Lac is the name given to the resinous secretion of the tiny lac insect (Laccifer lacca) which is parasitic on certain trees in Asia, particularly India and Thailand. This insect secretion is cultivated and refined because of the commercial value of the finished product known as shellac. The term shellac is derived from shell-lac (the word for the refined lac in flake form), but has come to refer to all refined lac whether in dry or suspended in an alcohol-based solvent.
Shellac is primarily used as a wood sealer and finisher today. It has the great advantage of being soluble in ethyl or denatured alcohol, an environmentally-safe solvent. Alcohol solvents also render shellac a quick dry—shellac coatings on wood generally dry in about 45 minutes, as opposed to oil finishes which take many hours to dry. In addition, shellac does not fade in sunlight or oxidize over time. However, shellac has a limited shelf life and may not dry properly if it has exceeded the shelf life recommended by the manufacturer. This shelf life may be as short as six months or as long as three years depending on the manufacturer's additives.
Industrial uses for shellac include floor polishes, inks, grinding wheels, electrical insulations, and leather dressings. This natural, resinous sealer is non-toxic and is Federal Drug Administration (FDA) approved for use to coat candies, pharmaceuticals, fruit, and baby and children's furniture.
Shellac is available at most hardware or paint stores in clear or white shellac or orange shellac, which imparts an orange-red tint to natural wood. Other tints derive their color not from dyes or bleaches, but because of the tree to which the lac bug has attached itself—the sap affects the color of the bug secretions thus altering the color of the refined shellac. Shellac may be applied to wood, over varnish, paint, glass, ceramics, even plastic with remarkable adherence, but it cannot be used under synthetic sealers such as polyurethane.
Lac has been cultivated for three centuries. For most of that time, the lac bug secretions were valued for the purple-red dye derived from being soaked in water. This dye was used to color silk, leather, and cosmetics and was cultivated primarily for this purpose until the 1870s. Then aniline or chemical dyes began to supplant these and other natural dyes.
As early as the sixteenth century, references were made to the usefulness of the lac bug secretions as a decorative lacquer for furniture and fine musical instruments. Natives of the Far East had laboriously cultivated and processed the shellac by hand, scraping the branches encrusted with the lac bug secretions, forcing the secretions into muslin, and holding long muslin bags of the secretions over the fire to liquefy and purify it. They pulled it by hand into huge sheets and then broke the sheets into flakes for re-moisturizing later.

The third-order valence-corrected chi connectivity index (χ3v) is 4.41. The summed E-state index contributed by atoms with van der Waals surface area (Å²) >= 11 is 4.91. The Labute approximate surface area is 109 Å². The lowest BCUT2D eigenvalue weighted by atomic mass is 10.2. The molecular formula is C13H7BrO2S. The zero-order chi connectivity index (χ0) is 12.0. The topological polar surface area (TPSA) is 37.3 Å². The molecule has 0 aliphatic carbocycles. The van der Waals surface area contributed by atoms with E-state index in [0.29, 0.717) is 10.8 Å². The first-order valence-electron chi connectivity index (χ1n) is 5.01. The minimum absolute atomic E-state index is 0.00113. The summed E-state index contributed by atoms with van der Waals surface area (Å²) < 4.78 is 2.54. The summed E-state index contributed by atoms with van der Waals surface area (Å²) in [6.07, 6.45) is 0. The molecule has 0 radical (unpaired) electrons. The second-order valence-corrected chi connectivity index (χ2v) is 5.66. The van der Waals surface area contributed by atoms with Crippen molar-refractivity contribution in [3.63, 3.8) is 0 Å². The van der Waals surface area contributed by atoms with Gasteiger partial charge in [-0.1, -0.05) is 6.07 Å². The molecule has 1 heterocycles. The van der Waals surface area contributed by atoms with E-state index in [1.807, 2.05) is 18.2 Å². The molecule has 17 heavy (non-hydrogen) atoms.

Hand processes were partially replaced by the mid-nineteenth century. Just as the lacderived dye was about to fade in popularity, industrial plants began processing the lac secretions for use as a wood sealer and finish. In 1849, William Zinsser founded Wm. Zinsser & Company in New York. Zinsser's shellacs were soluble in ethyl alcohol and were the first quick-drying, tough, colorless
Shellac is generally made from two ingredients, raw seed lac and ethyl alcohol. In fact, most companies want to purify shellac as completely as possible—impurities from the bug, the cocoon etc. are removed, as are natural waxes. Shellac is generally shipped in dry or flaked form and is re-moisturized with an alcohol solvent, generally denatured alcohol. Some companies add ingredients to lengthen the shelf life of their product but will not reveal these proprietary additives. Shellac that is bleached (or made into clear shellac) are dissolved in sodium carbonate and centrifuge to remove insolubles and then bleached with sodium hypochlorite.
The role of the lac bug
1 Shellac is produced by a tiny red insect. Swarms of the insects feed
In certain seasons of the year, these insects swarm in huge numbers on the trees, settle on branches, and project protrusions into the tree to penetrate the bark. They suck up the sap and absorb it until they feed themselves to death (called the feast of death amongst the indigenous peoples). At this same time, propagation continues, with each female lac bug laying about 1,000 eggs before dying.
The sap is chemically altered in the lac bug's body and is then exuded onto the tree branch. On contact with the air, the excretion forms a hard shell-like covering over the entire swarm. This covering forms a crust over the twig and insects. As the female lac bug is exuding the ingested sap she is preparing to die and is providing a fluid in which her eggs will mature under protection. The males' role is to fertilize the female, and it is after fertilization that the females' lac output is vastly increased. The adult males and females become inactive, and the young start to break through the crust and swarm out.
Refining the crusty resin
- 2 Workers cut millions of encrusted branches, called sticklac, for transportation to refineries of some sort (either handrefined or mechanically refined). Some workers use mallets and break off the crusty coating much as ice is broken from branches in the winter (it is referred to as grainlac).